Editor’s Note: The following is part three of a four part series on the American Humanist Association’s conference. Reed Secular Alliance President, Leslie Zukor, attended the Phoenix convention, due to a generous travel grant from the AHA. We hope you will enjoy the feature.
On Saturday, June 6th, over three hundred attendees packed the Tempe Mission Palms Hotel in Phoenix. The lineup of star-studded speakers included Humanist awardees Barry Lynn of Americans United for the Separation of Church and State, and PZ Myers, known for his science blog, Pharyngula.
Since Barry Lynn is a veteran church-state separation advocate, he emphasized how to tell if one is hated by the Religious Right. In Lynn’s words, Bill O’Reilly’s enmity is another sign of the former’s success impacting the country on the separation of church and state. In short, he stressed that being detested by the Religious Right is not a bad thing.
In addition to discussing Bill O’Reilly, Lynn enumerated numerous other ways to tell if one is the enemy of Christian conservatives. About his struggles, Lynn, who is the 2009 AHA Religious Liberty Award winner, spoke with poise and resolution. Lynn should be proud of a job well done, and is a very deserving honoree.
In addition to recognizing Barry Lynn, the AHA presented its annual Humanist of the Year award to PZ Myers. Myers, whose blog Pharyngula, gets 2.5 million hits per month, is a fearless believer in questioning all things, even received wisdom in the scientific community. In Myers’s opinion, nothing should be sacred.
To prove this, in his award acceptance speech, Myers took the hotel’s copy of the Bible and tore out a page from Genesis. And Myers didn’t tear out just any page. To the contrary, he chose the Biblical story of Creation, which posits that God made the earth in six days, and which flies in the face of modern scientific knowledge. According to science, the earth evolved to sustain life over billions – not thousands – of years.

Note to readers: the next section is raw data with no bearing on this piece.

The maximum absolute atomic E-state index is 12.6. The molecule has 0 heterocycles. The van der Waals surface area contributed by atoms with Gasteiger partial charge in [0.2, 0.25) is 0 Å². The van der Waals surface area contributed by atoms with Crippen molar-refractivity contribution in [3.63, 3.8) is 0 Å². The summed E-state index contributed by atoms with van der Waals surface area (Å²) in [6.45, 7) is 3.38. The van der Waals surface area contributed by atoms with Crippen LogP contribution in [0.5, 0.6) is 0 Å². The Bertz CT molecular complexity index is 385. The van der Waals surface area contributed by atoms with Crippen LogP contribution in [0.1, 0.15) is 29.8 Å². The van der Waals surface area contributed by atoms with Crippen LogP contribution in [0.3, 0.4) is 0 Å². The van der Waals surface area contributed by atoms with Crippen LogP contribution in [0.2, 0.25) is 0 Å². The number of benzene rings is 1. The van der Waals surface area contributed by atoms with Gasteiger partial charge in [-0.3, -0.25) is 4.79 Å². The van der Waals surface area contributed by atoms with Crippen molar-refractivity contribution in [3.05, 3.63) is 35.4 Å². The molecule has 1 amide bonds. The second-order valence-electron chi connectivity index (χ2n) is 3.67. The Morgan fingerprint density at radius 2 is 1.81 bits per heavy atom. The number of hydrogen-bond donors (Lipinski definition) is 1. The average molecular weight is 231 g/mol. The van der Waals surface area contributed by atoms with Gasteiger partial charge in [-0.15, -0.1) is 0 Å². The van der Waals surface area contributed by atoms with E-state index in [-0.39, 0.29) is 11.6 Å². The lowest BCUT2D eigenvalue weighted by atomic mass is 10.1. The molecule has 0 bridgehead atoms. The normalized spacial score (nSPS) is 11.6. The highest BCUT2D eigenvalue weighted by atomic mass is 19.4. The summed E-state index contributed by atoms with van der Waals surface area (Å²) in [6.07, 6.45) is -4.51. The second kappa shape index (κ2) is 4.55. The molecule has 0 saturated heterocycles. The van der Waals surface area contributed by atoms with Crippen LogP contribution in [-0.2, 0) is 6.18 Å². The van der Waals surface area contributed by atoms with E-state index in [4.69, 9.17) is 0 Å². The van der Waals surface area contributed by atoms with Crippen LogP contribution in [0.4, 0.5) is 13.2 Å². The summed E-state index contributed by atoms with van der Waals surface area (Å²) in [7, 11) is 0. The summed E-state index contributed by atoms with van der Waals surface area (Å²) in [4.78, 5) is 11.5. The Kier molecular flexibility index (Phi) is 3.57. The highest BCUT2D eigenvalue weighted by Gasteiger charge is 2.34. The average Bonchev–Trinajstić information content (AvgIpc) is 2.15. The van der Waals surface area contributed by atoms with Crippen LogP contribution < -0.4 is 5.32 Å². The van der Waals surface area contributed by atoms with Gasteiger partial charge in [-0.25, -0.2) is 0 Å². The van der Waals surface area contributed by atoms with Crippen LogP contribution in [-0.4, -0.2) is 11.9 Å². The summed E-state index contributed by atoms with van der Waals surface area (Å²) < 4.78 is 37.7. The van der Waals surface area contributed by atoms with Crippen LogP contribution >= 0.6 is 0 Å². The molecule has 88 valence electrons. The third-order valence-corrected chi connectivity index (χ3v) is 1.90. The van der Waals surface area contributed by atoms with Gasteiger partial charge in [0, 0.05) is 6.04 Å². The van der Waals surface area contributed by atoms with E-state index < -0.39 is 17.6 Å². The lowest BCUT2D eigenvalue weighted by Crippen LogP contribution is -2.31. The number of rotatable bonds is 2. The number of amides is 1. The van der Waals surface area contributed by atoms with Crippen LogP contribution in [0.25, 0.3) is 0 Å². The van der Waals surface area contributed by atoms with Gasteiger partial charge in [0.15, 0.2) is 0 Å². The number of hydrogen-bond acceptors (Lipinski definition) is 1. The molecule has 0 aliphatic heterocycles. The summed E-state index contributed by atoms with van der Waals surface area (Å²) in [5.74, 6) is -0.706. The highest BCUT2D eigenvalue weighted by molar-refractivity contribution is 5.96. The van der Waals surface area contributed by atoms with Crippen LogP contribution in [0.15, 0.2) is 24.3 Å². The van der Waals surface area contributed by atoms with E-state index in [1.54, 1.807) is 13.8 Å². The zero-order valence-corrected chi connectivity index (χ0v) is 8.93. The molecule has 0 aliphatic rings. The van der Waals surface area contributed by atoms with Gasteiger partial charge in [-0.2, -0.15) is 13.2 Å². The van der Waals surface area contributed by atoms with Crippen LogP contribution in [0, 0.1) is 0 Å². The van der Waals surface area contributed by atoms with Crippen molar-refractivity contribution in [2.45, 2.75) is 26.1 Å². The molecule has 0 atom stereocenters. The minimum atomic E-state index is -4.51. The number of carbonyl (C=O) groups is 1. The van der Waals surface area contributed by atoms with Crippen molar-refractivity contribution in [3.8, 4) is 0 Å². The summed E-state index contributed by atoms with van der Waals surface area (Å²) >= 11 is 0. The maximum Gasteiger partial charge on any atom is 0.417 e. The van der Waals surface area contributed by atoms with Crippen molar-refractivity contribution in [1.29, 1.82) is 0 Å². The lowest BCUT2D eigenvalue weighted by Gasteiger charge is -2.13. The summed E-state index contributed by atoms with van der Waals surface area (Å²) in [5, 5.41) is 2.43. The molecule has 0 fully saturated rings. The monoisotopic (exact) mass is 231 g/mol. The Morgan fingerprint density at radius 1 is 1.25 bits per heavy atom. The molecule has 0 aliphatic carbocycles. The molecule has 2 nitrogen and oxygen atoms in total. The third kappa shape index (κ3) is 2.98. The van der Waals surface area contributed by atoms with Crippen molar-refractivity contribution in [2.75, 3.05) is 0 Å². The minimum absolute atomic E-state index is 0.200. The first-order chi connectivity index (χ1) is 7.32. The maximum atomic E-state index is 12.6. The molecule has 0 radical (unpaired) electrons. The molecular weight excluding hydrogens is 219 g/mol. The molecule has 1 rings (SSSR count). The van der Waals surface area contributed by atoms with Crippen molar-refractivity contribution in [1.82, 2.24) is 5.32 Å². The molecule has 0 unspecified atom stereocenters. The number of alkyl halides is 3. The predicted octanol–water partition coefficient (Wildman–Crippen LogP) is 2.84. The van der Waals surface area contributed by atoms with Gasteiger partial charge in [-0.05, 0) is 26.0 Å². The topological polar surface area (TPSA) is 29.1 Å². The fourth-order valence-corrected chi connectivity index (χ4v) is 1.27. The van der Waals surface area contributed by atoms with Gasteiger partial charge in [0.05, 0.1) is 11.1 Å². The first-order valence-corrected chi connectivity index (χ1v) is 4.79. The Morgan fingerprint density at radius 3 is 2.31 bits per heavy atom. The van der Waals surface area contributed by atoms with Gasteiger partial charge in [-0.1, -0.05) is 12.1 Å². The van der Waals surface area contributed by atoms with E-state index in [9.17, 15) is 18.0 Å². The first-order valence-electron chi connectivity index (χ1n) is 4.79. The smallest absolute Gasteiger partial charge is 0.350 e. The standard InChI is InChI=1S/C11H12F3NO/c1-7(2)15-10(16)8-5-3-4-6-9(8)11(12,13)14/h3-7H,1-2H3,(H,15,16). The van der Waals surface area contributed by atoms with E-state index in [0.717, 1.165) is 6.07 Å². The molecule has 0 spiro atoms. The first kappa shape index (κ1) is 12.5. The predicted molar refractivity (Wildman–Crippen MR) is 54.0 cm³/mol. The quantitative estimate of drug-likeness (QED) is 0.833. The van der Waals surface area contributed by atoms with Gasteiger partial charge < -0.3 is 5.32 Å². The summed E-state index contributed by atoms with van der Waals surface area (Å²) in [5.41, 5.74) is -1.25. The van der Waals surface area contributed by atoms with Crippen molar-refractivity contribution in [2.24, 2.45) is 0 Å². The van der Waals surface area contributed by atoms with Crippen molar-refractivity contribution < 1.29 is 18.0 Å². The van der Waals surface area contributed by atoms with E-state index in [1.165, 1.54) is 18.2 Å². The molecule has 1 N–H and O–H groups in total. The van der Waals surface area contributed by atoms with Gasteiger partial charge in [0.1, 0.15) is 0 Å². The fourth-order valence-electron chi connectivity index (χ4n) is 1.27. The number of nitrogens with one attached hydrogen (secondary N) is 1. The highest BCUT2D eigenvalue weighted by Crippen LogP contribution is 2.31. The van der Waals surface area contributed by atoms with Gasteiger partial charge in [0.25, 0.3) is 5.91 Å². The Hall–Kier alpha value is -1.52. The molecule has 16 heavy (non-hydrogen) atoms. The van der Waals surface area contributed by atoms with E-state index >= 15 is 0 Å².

As well as attracting famous speakers, the conference also included a session on recruiting recent college graduates to freethought groups. During that event, leaders of Arizona State’s Secular Freethought Society discussed the best ways to get students involved in the wider secular community. In this session, adult group leaders from across the country took notes, as August Brunsman and Lyz Liddell from the Secular Student Alliance fielded questions.
Although his book won’t debut until October, Greg Epstein presented a sneak preview of his impending book, Good Without God at the conference. This work emphasizes what the world’s billion non-theists do indeed believe, instead of focusing on what non-theists are against, as occurs all too often in the US. Personally speaking, I am excited for the release of the book, and I am attempting for to get Epstein to speak at Reed College this fall.
In sum, I enjoyed my Saturday at the conference. Although the conference stretched for twelve hours, I met Barry Lynn, Rob Boston, and PZ Myers, all of whom are paragons of secular values. It is so wonderful to connect with so many people in the Freethought Movement, including Dan Barker, who provided some evening entertainment. Barker and his organization, the Freedom From Religion Foundation, have been instrumental in the Reed Secular Alliance’s Freethought Books Project, and proved equally as nice in person.
Thanks to everybody at the American Humanist Association for making this conference so awesome, and I hope that Sunday is equally enjoyable.